Longtime CBS reporter and anchorman Dan Rather says the people of Iowa — not to mention the refugees of Katumba, Tanzania — deserve an honest explanation for Iowa State University’s part in the AgriSol deal, and not just shameless denials.
Written by DAN RATHER
Back in September, “Dan Rather Reports” broadcast a story about Iowa State University’s role in a controversial African land deal. An Iowa-based company called AgriSol Energy was planning to grow corn and soybeans on hundreds of thousands of acres in western Tanzania.
ISU claimed that they were working with the company to make sure that the massive for-profit venture was also a socially responsible one. According to an AgriSol news release, ISU’s involvement ensured that the project would “effectively and efficiently serve the interests of the local communities and the country.”
However, our investigation found that the land AgriSol planned to farm — with ISU’s help — is already occupied by more than 100,000 people. They are refugees living in two settlements known as Katumba and Mishamo.
Last summer, we visited Katumba and found a thriving, self-sufficient community. In the almost 40 years since the settlement was established, its people have put down roots and turned what used to be a remote forest into highly productive — and highly desirable — farmland.
But the Tanzanian government had decided to evict the people of Katumba and lease the land to AgriSol for the development of a large-scale farm.
Critics called the deal a “land grab” that would be catastrophic for thousands of small farmers — just the kind of people that AgriSol claimed its project would benefit.
When we raised this issue with Iddi Simba, the chairman of AgriSol Energy Tanzania, he showed no concern for the fate of the refugees. “Whether those people will be moved to here or there is not our business,” he said. “That is for the government.”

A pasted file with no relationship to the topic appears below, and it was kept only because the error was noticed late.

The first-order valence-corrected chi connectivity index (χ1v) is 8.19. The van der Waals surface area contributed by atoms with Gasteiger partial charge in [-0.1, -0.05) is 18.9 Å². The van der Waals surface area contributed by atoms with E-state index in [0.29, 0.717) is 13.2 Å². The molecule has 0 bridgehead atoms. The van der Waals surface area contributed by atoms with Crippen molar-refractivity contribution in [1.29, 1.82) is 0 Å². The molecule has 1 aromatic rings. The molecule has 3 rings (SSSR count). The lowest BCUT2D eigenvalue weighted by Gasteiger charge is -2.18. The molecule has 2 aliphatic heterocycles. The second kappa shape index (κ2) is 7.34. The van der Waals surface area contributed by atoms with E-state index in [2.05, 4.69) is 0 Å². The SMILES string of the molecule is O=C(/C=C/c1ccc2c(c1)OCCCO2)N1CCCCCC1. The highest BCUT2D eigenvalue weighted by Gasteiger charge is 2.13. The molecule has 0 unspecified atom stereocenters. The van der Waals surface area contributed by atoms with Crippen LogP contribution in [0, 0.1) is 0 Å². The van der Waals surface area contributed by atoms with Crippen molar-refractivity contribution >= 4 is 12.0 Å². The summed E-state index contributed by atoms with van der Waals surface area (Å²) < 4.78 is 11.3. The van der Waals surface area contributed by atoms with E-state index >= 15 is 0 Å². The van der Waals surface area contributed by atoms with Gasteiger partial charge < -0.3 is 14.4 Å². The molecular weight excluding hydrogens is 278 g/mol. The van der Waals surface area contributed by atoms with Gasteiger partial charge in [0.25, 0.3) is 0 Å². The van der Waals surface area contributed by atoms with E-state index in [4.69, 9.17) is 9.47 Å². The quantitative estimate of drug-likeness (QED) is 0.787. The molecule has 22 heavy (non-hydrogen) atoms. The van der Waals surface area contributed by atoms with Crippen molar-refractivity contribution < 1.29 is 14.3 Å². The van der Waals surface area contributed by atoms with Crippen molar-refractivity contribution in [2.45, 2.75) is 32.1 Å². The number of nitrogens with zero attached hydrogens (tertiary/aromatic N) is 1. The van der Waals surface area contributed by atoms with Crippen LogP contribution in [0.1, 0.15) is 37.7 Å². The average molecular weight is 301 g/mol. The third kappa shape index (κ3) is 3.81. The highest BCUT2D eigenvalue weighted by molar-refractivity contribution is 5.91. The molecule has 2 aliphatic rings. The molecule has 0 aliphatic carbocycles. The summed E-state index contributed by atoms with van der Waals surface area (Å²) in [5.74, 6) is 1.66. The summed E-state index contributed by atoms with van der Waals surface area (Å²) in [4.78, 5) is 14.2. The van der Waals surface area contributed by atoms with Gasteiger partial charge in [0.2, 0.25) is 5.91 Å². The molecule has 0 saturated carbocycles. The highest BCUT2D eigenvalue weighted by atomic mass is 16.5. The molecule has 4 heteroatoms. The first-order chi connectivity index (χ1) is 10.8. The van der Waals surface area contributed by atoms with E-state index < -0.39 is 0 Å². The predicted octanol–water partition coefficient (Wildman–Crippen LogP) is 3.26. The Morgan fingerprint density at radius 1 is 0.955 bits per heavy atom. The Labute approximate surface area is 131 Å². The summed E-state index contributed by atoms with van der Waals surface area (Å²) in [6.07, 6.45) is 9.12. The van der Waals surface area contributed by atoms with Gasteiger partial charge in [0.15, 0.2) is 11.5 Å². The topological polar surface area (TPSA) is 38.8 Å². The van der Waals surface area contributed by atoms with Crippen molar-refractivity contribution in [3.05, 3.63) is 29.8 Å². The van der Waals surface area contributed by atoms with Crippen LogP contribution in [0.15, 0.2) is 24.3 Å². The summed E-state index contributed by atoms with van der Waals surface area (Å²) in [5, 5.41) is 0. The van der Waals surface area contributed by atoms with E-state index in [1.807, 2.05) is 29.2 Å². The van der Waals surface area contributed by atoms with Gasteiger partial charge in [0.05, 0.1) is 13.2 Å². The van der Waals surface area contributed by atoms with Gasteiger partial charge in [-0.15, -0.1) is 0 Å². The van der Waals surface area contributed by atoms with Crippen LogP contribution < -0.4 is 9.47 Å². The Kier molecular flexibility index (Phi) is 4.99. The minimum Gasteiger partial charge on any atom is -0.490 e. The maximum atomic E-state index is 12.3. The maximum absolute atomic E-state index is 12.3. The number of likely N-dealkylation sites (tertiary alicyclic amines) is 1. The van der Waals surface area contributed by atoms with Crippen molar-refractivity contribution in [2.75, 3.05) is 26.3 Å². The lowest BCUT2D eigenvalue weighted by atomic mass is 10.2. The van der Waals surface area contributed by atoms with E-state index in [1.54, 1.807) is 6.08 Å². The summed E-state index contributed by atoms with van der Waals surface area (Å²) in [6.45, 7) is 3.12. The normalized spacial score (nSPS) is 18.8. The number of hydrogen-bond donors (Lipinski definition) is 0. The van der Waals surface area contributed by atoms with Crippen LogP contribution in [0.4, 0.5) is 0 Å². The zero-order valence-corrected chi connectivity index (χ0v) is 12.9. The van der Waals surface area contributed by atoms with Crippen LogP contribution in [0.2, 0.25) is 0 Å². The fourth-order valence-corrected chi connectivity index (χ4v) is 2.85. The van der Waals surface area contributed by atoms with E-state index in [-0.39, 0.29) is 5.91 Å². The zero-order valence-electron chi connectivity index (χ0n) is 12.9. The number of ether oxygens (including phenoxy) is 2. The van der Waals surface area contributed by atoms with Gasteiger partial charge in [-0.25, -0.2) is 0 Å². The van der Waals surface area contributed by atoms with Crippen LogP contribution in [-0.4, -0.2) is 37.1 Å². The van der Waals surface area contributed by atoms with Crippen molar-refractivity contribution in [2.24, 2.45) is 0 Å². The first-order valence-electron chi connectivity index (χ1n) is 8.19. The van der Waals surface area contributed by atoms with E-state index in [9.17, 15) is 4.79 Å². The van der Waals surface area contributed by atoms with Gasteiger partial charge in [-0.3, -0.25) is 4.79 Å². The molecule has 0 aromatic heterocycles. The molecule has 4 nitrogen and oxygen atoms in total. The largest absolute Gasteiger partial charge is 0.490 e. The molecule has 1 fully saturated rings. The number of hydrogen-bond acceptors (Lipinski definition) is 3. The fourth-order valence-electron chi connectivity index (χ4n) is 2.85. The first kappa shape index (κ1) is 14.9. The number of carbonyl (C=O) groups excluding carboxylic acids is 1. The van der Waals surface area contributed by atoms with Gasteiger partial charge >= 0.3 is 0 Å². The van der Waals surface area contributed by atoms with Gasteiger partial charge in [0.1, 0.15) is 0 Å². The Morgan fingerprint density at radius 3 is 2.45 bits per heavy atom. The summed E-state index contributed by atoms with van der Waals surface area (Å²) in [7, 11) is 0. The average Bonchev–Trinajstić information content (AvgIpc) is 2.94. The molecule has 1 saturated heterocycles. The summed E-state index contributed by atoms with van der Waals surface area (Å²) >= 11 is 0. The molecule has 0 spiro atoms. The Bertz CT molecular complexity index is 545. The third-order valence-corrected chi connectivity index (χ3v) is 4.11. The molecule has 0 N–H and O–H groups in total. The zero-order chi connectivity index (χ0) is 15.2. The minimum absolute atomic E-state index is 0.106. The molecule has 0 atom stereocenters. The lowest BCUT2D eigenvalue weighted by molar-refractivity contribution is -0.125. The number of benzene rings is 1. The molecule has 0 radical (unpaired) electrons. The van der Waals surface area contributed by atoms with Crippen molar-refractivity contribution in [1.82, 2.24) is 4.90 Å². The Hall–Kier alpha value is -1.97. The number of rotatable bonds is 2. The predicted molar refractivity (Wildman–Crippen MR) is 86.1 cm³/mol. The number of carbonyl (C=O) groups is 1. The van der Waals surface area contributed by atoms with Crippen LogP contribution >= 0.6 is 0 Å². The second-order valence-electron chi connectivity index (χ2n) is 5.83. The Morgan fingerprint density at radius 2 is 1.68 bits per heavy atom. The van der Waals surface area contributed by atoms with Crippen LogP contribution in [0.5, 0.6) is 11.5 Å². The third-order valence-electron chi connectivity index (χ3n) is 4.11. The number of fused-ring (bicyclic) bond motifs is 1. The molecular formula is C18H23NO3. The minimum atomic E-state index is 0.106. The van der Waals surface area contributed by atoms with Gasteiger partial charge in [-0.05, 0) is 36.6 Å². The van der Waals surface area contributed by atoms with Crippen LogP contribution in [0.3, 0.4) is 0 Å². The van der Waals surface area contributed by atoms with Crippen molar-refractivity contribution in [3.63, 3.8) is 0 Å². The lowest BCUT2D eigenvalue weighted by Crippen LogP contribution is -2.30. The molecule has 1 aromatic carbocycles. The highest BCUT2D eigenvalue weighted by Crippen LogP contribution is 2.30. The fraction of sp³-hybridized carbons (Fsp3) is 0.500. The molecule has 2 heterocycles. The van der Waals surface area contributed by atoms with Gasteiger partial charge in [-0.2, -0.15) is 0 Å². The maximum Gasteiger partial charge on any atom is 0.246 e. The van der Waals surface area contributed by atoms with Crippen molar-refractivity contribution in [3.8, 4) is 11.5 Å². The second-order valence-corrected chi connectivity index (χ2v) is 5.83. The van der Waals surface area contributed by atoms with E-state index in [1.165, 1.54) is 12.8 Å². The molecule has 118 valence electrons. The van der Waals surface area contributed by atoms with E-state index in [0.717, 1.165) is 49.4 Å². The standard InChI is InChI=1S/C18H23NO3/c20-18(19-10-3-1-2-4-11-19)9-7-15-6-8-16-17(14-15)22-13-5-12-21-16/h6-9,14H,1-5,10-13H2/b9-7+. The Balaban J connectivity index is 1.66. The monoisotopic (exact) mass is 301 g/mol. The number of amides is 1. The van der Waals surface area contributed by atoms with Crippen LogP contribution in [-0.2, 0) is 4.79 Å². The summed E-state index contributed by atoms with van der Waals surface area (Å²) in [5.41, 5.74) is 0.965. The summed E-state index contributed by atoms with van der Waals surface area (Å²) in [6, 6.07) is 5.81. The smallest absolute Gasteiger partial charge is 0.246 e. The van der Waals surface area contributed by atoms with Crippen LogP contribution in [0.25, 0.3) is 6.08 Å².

The annual rent the company would pay the Tanzanian government for a 99-year lease? Just 25 cents per acre.
A top administrator at ISU has responded to our report in an interview for the university newspaper. Asked about the refugees, Associate Dean David Acker was emphatic. “That’s an awful thing to even consider,” he said. “If you did find a set of business people who were willing to have anything to do with kicking refugees off the land, who would want to have anything to do with them? Not me personally, not Iowa State.”
Unfortunately, the facts tell a different story.
Acker himself was in charge of ISU’s work with AgriSol and, as he is doubtless aware, ISU faculty visited the refugee settlements to do preliminary research for the AgriSol project in March and November 2010. What’s more, ISU is mentioned in the memorandum of understanding between AgriSol and the Tanzanian government. The agreement specifies that AgriSol would be “working closely with Iowa State University” and also makes clear that the project would move forward only after the “resettlement and removal of all former refugees.”
Our investigation also raised questions about the reasons behind ISU’s involvement with AgriSol. AgriSol founder Bruce Rastetter is a major donor to ISU and his multi-million-dollar endowment pays the salary of an ISU faculty member who worked on the project. Rastetter also sits on the Iowa Board of Regents, which oversees ISU. Critics charged that Rastetter was using the university’s name and reputation to further his own business interests.
Since our investigation, ISU has scaled back its involvement with AgriSol to an “advisory capacity.” Meanwhile, in the face of mounting criticism, AgriSol announced that it was suspending development efforts in the refugee settlements and focusing on land elsewhere in Tanzania. But Acker’s claim that ISU “never considered working in those areas [where the refugees live], and would never consider it” is simply untrue.
We’ve come to expect such evasions of responsibility from private companies, but it’s especially disconcerting to see them coming from a publicly funded, land-grant university. Iowa State University is one of America’s most respected agricultural schools and, as such, its administrators and faculty should be held to a high standard of transparency and accountability. It’s fair for Dean Acker to highlight ISU’s change of heart on the AgriSol project, if indeed they have had one. But the people of Iowa — not to mention the refugees of Katumba — deserve an honest explanation for ISU’s part in this deal, and not just shameless denials.